Yesterday, eight former DEA administrators sent a letter to ranking members of the Senate Judiciary Committee (see it below), encouraging them to quiz U.S. Attorney General Eric Holder about why the Justice Department hasn't cracked down on Colorado and Washington state over their recently passed marijuana laws.
But if the octet hoped to force Holder into announcing federal action before the committee during testimony this morning, they're likely disappointed. Because he didn't.
According to the Seattle Times, chairman Patrick Leahy gave Holder an opportunity to announce the department's intentions at the hearing, but he deferred. He told the senators that Justice types were "still considering" how to react, but said a response would be coming soon.
For those keeping score at home, the "coming soon" line has been used a number of times now, including late last month.
The Washington Times adds that the Justice Department will have to reduce expenses by more than $1 billion due to the sequester cuts that appear to be going through following the passage of a deadline last week. According to the paper, Leahy noted that one area to slash might involve the targeting of small-time pot users. In his words, "I would suggest there are more serious things than minor possession of marijuana."
In the meantime, a number of prominent marijuana activists and organizations have responded to the ex-DEA administrators' letter.
Mason Tvert, communications director for the Marijuana Policy Project, and one of the primary proponents for Amendment 64, which allows adults 21 and over in Colorado, to possess small amounts of marijuana, issued the following statement:
It is not surprising that these ex-heads of the marijuana prohibition industry are taking action to maintain the policies that kept them and their colleagues in business for so long. Their desire to keep marijuana sales in an underground market favors the drug cartels, whereas the laws approved in Colorado and Washington favor legitimate, tax-paying businesses. Marijuana prohibition has failed, and voters are ready to move on and adopt a more sensible approach. It's time for these former marijuana prohibitionists to move on, too.
Adds Marijuana Policy Project national policy director Steve Fox:
President Obama said in December that we need to have a discussion about how to reconcile state and federal marijuana laws. He did so because he understands that the American people, starting with the voters in Colorado and Washington, are ready to put the failed policy of marijuana prohibition in the past. As states take the lead on reform, the federal government should work with the states, not against them. The Cold War-like mentality demonstrated by the former DEA heads is as outdated as the Cold War itself.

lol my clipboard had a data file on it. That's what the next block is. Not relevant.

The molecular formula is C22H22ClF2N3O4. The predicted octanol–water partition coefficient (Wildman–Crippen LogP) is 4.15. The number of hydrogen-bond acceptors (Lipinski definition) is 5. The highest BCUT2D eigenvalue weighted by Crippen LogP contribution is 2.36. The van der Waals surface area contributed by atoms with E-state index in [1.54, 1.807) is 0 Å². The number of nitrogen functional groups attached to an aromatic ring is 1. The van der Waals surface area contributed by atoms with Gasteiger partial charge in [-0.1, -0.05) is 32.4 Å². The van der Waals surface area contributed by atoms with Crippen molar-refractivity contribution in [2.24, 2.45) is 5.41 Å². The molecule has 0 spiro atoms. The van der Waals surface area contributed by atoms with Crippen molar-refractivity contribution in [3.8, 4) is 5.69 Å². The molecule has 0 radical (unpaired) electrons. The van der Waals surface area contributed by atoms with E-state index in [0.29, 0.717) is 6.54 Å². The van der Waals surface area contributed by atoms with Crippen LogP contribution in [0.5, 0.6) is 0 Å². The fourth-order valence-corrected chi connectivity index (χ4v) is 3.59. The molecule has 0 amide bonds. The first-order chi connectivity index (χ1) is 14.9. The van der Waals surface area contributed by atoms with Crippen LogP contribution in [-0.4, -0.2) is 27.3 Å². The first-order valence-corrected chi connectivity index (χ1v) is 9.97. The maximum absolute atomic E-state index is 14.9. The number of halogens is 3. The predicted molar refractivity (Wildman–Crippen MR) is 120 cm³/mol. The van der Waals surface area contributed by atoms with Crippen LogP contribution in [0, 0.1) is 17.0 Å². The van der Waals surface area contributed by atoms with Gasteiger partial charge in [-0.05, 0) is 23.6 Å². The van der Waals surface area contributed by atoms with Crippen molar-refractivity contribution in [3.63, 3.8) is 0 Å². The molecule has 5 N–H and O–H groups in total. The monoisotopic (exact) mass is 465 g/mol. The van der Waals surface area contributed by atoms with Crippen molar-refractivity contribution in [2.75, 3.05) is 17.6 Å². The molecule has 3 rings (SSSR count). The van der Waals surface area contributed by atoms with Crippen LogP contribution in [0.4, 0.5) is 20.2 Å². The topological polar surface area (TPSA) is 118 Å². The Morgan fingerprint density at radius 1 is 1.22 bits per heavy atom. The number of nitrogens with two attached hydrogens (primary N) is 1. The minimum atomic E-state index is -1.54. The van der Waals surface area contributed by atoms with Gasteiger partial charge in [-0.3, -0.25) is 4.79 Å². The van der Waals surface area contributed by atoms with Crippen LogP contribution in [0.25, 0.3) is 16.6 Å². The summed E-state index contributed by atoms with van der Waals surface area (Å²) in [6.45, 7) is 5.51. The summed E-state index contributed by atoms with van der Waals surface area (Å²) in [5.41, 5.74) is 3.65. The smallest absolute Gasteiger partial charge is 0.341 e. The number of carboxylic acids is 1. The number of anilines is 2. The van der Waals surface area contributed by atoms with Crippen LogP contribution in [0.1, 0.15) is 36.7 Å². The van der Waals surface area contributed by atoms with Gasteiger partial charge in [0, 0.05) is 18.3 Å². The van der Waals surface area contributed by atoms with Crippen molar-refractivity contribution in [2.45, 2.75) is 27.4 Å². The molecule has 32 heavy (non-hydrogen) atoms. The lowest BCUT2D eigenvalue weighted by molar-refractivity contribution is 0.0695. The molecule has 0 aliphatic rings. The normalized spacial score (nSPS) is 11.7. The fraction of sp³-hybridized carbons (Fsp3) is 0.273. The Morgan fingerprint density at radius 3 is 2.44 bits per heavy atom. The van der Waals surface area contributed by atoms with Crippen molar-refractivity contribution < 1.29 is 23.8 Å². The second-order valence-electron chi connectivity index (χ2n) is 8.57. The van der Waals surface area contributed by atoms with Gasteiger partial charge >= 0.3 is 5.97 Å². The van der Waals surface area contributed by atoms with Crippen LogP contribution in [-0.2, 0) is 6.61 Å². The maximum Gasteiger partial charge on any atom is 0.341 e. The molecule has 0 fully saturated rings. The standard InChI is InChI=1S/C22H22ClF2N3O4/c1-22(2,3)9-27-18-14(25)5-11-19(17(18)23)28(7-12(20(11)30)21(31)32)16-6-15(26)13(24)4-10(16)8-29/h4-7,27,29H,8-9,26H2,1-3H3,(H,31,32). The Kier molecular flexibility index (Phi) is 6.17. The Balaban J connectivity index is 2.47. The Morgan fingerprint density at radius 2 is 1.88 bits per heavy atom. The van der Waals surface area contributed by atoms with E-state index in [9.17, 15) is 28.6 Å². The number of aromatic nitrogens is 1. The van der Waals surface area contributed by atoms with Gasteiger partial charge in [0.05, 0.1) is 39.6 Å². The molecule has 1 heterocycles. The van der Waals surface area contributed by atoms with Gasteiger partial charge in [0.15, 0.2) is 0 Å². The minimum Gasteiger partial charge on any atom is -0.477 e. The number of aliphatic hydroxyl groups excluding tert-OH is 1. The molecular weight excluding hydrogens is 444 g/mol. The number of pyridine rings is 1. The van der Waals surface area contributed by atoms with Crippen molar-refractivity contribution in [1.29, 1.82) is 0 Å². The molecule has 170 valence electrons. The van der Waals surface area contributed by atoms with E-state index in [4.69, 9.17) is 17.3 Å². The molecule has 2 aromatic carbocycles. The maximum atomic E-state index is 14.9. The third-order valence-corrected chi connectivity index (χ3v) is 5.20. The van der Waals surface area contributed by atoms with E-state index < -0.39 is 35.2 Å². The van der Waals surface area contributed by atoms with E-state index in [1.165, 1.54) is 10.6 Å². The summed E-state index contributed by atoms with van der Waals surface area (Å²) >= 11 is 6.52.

Also weighing in is Neill Franklin, executive director of Law Enforcement Against Prohibition. Continue for Franklin's take, plus a look at the former DEA administrators' letter. "The war on drugs has been a failure by every measure," says Franklin, a 34-year veteran of Baltimore policing, in a statement. "After more than a trillion dollars spent over the last forty years, we have nothing to show for it except more violence on our streets, the fracturing of community trust in the police and overflowing prison populations. Still, use has not significantly declined. It's unfortunate the DEA heads can't admit this failure. As someone who gave three decades of his life fighting this 'war' on the ground, I can tell you that from that perspective, this policy was dead on arrival."
As we've reported, Colorado is moving ahead with implementation of Amendment 64. A task force has now forwarded its final recommendations to the state's General Assembly, with lawmakers expected to come up with legislation to put the measure into effect by the end of the current session.
Of course, their efforts can be derailed by federal action. But advocates of marijuana reform are hopeful that local actions will reassure Holder that Colorado is moving forward in a thoughtful and responsible manner.
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Not that the authors of the following letter are likely to be placated. Here's what they had to say to Leahy and ranking judiciary committee Republican Chuck Grassley yesterday.
More from our Marijuana archive: "Marijuana laws in Colorado, Washington should be nullified, say ex-DEA administrators."